Why do we need protein?
Growth! We especially need it if we want to build lean muscle tissue, but I’ll list a few more. Our body uses protein to build and repair tissues. Protein helps build our immune system. When carbohydrates are not available, our body turns to protein. This is by a process called glucogenesis whereby our body converts protein to glucose for energy.
Hair and nails are mostly made of protein. You also use protein to make enzymes, hormones, and other body chemicals. Protein is an important building block of bones, muscles, cartilage, skin, and blood.
How much protein do I need?
There are many variables that should dictate our protein intake. A good place to start is by reviewing a previous blog called Feed Your Body, where I covered the three body types. There I provided a recommended percentage breakdown of macros attributed to each body type. I would suggest baselining off this percentage and adjust from there. Unlike fat, the body does not store protein for a rainy day.
What are my options?
There is a great deal of information about protein and amino acids which I recommend researching further if interested. Other interesting topics include the nutritional return from grass fed cows and free range chickens versus an antibiotic-pumped cow and hormone-pumped factory chickens. The nutritional differences are tremendous. Simply put, avoid factory-farmed meat and fish.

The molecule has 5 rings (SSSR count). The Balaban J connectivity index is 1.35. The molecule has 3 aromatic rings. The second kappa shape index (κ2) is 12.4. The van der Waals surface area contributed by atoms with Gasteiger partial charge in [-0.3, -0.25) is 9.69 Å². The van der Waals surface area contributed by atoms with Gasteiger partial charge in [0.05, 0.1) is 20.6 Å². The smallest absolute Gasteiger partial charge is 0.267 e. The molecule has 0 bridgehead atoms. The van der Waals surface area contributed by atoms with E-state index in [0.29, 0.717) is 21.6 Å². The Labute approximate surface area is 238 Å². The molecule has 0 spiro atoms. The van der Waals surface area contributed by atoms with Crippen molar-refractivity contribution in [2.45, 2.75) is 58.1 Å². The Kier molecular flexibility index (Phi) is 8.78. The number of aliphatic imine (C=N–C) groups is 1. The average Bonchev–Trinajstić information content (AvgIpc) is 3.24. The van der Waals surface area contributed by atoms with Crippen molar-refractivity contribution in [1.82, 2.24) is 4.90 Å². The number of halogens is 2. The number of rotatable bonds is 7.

You are what you eat…and what your food eats.
Today, we learned about protein, where we can find it, and how we can measure it. We also learned that highly processed foods have less energy as compared to their raw state. In the next blog, we will break down a different macro—carbohydrates. You won’t want to miss it!
If this is relevant in your life, it will probably be relevant in someone else’s life. So, don’t prevent others from benefiting from this blog. LIKE it and SHARE it with your co-workers, family, and friends. Post it on your Facebook or LinkedIn. Help someone today!